Short Story of the Day, Flash Fiction, Sales Associate by Henri Feola

“Once there were brook trout in the streams in the mountains. You could see them standing in the amber current where the white edges of their fins wimpled softly in the flow. They smelled of moss in your hand. Polished and muscular and torsional. On their backs were vermiculate patterns that were maps of the world in its becoming. Maps and mazes. Of a thing which could not be put back. Not be made right again. In the deep glens where they lived all things were older than man and they hummed of mystery.”

― Cormac McCarthy, The Road

Goldfish Pond, Dallas Arboretum

From my blog (I called it an “Online Journal” then), The Daily Epiphany, Tuesday, September 08, and Saturday, September 12, 1998

Tuesday, September 08, 1998

Houdini toad

….. After work, I drove to pick up Lee at Nick’s piano lessons and took him home to get ready for soccer practice. I went over to feed K’Nex and Mortimer (pronounced More-Timer) and while I was shaking the live crickets into the aquarium I noticed there was only one toad.

We have had an escape.

I have absolutely no idea how the little bugger managed to get out. I cleaned their little world yesterday and am absolutely sure I put both back in. The lid is held down securely with suction cups and was tight today. Usually they can’t climb the glass of the big cage, but they are always trying, so I suppose he could have made it to the top and somehow jimmied open the clear plastic locking feeding gate.

At any rate, he’s out. So we have the attractive proposition of having a small, colorful, poisonous toad loose in the house somewhere. We are mostly worried that the giant killer dog might find the toad. I’m not sure exactly how toxic these guys are; I hope a moose-sized Labrador Retriever Mix might have a chance of surviving a meal.

I have devised a trap. At first I thought about using some crickets as bait, but on reflection I think that the toad will be more desperate for water than for food (there are plenty of bugs hidden in a house). I’ve set out a plastic box with a plate of distilled water in plain view. We’ll keep the dog in the back bedroom for awhile. Hopefully, tomorrow I find a lil’ green dude sitting in the plate of water.

If not, well, we’ll have to assume he’s escaped the house entirely, met some untimely end, or been abducted by aliens (which to me seems the most likely way he escaped in the first place). We haven’t mentioned anything to Nick or Lee so we’ll be able to sneak off to the pet store and purchase a replacement….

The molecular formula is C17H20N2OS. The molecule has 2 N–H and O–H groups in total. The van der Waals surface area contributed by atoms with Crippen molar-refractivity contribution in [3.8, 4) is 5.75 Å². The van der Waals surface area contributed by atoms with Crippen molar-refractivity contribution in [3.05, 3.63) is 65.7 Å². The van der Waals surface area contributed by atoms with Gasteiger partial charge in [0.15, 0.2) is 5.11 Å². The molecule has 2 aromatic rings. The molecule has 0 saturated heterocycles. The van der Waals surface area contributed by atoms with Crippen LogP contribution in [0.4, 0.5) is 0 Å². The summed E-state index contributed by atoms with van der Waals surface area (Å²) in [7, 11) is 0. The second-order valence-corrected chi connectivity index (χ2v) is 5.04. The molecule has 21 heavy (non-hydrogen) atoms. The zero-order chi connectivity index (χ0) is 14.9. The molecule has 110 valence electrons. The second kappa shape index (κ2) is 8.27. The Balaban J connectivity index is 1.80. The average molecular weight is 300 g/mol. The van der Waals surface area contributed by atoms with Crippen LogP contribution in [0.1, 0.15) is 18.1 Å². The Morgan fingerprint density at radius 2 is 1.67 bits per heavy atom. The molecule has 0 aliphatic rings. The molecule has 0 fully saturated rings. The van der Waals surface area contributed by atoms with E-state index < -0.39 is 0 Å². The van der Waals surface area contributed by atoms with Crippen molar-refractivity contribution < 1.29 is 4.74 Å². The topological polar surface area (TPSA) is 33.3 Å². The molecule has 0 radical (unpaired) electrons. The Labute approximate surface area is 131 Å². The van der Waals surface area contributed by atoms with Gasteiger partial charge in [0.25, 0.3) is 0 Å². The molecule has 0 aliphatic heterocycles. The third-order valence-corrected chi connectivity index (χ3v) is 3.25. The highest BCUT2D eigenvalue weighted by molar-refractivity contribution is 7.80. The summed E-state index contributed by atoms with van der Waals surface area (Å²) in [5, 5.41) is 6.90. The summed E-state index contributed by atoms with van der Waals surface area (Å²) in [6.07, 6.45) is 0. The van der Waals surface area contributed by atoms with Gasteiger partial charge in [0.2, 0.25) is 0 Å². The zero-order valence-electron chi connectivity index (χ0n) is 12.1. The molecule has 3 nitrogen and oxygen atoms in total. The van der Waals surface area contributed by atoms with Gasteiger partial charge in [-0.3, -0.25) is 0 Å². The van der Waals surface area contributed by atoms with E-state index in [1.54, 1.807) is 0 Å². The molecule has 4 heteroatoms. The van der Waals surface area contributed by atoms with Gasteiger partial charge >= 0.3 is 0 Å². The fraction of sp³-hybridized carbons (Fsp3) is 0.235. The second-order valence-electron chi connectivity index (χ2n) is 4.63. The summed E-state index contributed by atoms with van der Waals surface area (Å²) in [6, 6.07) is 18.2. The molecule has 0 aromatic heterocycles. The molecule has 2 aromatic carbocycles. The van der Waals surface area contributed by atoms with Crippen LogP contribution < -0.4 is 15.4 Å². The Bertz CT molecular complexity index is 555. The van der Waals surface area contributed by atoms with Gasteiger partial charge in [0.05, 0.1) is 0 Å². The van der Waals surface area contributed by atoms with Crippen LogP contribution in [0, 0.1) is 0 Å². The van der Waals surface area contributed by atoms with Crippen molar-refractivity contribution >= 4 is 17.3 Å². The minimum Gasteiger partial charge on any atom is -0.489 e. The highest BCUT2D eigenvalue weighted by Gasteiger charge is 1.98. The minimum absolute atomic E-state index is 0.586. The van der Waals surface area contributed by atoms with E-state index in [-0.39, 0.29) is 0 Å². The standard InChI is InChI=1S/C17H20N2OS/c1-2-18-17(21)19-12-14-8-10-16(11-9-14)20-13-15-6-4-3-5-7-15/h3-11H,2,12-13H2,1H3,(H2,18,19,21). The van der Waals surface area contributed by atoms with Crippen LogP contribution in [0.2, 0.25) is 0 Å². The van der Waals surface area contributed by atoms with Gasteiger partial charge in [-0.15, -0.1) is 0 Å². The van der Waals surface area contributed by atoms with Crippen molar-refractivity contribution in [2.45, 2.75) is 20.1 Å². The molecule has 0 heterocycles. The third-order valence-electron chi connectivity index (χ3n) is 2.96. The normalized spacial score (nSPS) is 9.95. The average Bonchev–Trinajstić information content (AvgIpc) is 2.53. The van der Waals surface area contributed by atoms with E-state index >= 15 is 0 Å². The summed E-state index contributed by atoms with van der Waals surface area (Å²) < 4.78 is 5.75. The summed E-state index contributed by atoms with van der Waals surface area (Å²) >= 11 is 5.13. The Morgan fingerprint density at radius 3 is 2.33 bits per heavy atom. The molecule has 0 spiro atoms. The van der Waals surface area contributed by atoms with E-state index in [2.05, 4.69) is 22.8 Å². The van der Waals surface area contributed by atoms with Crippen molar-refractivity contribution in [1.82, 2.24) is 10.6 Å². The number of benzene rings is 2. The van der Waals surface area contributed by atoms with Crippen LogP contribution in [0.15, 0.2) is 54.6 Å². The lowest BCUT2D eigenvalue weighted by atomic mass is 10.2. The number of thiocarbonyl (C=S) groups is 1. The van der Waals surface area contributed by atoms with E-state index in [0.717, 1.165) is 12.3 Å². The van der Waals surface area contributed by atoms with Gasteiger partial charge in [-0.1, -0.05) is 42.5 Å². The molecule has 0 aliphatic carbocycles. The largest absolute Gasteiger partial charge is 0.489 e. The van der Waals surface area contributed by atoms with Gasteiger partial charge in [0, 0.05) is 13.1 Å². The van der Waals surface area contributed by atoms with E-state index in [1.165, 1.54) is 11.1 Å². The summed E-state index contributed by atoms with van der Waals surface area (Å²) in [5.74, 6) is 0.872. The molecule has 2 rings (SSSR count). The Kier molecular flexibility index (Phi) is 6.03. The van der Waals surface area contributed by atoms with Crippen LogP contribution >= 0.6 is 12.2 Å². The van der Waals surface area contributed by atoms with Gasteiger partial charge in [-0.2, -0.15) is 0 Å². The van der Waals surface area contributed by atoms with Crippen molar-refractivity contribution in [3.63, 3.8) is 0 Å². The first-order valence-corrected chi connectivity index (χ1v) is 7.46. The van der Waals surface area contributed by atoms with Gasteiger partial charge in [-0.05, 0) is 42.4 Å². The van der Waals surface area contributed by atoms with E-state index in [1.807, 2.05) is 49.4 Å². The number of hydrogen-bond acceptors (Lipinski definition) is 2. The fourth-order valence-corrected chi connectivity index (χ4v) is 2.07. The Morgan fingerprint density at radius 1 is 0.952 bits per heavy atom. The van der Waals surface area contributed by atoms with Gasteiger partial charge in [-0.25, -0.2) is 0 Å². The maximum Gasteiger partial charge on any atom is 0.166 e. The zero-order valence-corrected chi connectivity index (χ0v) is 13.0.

Oh, yeah, if you happen to know us, DO NOT mention this to Nick or Lee or any of their friends. For obvious reasons.

…I hope I can find one that looks enough like the old to fool the kids. Actually, that’ll be easy; green toad, red belly, black spots… they all look alike.

Candy is pretty freaked out at the thought of having an amphibian loose in our happy home. I’m freaked out ’cause I can’t figure out how he did it.

A little green escape artist.

Saturday, September 12, 1998

A runaway returns

….. I had a lot of trouble sleeping last night. Tossing and turning and turning and tossing, I ended up on the couch in the TV room. I kept hearing a noise from the window. A tapping, or maybe a melodious scraping sound coming from the window. My exhaustion muddled mind imagined all sorts of horrible possibilities for this sound; when I’d turn on the lights, there would be nothing there.

Finally I realized that what I was hearing was simply the sound of raindrops hitting the glass. It has been almost four months since it has rained at our house, I had forgotten the sound completely.

Today I was out of sorts, headachy and tired. We ran some errands in the morning (soccer games canceled because of muddy fields) and Candy dropped me off at home while she took the boys to a church carnival. I made an omelet and was sitting on the couch eating, watching “Planet of the Apes” and generally trying to imitate a vegetable when a movement in the kitchen caught my eye.

There he was, hopping across the tile floor, heading out of the kitchen, our missing toad. I guess he’s been hiding behind the cabinets or something; luckily I was there to see him make his run. He was hopping pretty well, seemed no worse for wear for his few days on the lam. I scooped him up before the Giant Killer Dog woke up and deposited him back into the aquarium.

We had to come clean with the kids, had to tell the truth about why there were now three fire bellied toads in there. They weren’t upset at our deception, only happy that we now have three toads.

They decided to call the new one “Runaway.”

And now, a piece of flash fiction for today:

Sales Associate by Henri Feola

from Flash Fiction Magazine